7. Simulations Complete or in Progress… • 4. An AMIP simulation at T239 (720 x 360 cells) • Forced with observed sea-surface temperatures for 1979-1987 • 6 years completed with untuned model 5. A present-climate simulation at T239 • Uses model tuned for T170 • ~1 simulated year completed so far • 6. A present-climate simulation at T340 (!) (1024x512 grid cells) • This is short (1 simulated month)

  8. Observations on Some Computational Issues

  9. We Have Run the High Resolution Model on A Variety of Machines

  10. Computational Issues… • speedup curve on NERSC gseaborg machine

  11. A Preliminary Look at Selected Results:Simulations of Present Climate

  12. Example“Taylor Diagram” Result of ideal model would be plotted here

  13. Two Points About Our Taylor Diagrams 1. Taylor diagrams do not show errors in means (I.e. biases) 2. Comparison was performed on T42 grid Thus, we are assessing how finer resolution affects large-scale results

  14. Variables and primary validation data sets

  15. Effects of Increasing Resolution From T42 -> T170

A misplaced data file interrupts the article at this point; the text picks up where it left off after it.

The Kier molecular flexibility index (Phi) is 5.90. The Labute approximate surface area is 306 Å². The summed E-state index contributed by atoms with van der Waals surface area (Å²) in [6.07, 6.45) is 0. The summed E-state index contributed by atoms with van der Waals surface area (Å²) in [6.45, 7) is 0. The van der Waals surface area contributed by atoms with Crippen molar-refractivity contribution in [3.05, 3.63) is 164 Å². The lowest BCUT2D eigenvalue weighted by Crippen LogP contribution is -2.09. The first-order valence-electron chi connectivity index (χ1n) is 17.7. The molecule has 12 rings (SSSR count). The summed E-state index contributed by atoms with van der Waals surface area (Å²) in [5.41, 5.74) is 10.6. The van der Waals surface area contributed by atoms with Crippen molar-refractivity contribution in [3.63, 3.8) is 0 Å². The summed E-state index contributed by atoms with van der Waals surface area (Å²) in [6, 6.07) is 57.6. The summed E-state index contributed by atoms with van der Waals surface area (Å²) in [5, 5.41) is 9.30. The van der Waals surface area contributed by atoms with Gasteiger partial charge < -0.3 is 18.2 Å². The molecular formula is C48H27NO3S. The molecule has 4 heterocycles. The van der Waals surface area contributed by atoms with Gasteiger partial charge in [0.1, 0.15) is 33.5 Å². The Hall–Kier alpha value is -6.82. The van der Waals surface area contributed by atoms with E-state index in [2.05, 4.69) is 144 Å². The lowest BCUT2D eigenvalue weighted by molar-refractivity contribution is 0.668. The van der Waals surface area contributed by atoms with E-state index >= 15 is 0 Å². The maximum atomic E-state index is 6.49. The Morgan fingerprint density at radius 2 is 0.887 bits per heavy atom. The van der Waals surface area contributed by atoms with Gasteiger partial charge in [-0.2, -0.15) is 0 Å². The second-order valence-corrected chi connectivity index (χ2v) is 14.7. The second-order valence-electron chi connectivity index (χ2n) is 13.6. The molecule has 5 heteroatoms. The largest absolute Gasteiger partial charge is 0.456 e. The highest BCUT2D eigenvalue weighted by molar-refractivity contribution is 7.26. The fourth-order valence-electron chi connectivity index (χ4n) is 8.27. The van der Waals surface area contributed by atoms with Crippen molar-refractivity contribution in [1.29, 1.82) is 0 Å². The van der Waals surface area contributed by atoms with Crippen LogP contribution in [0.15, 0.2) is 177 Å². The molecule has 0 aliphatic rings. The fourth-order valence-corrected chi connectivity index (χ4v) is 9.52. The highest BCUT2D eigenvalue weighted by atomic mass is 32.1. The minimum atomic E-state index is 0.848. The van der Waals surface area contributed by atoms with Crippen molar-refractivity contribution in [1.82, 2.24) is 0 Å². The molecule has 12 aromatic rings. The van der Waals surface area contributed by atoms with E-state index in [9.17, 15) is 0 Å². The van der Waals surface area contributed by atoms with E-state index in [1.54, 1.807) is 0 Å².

16. Model Improvement: AMIP 1 vs. AMIP 2

  17. Increasing Resolution vs. Actual Thinking AMIP 1 -> AMIP 2 T42 -> T170

  18. Effects of Increasing Resolution From T170->T239 old

  19. Effects of Tuning on Spatial Patterns of Results at T170 old

  20. Tuning Reduces Biases

  21. Precipitation Over USA

  22. DJF Precipitation over USA gets Better as Resolution Increases

  23. JJA Precipitation Over USA

  24. As Resolution Increases, Convective Precipitation Decreases…

  25. … and Large-Scale Precipitation Increases

  26. Arctic Climate and Sea Ice

  27. Many Climate Models Simulate Arctic SLP Distribution Poorly…

  28. JJA sea level pressure distribution is more realistic at T170 than at T42

  29. Effects of Increased Greenhouse Gases

  30. We Calculate SST change from Coarse-Resolution Coupled Model (CSM) Simulation Sea Surface Temperature 1990s 2090s Simulated Time

  31. Regional Details of Predicted Climate Changes Can be Very Different at T170

  32. T42

  33. T170

  34. T239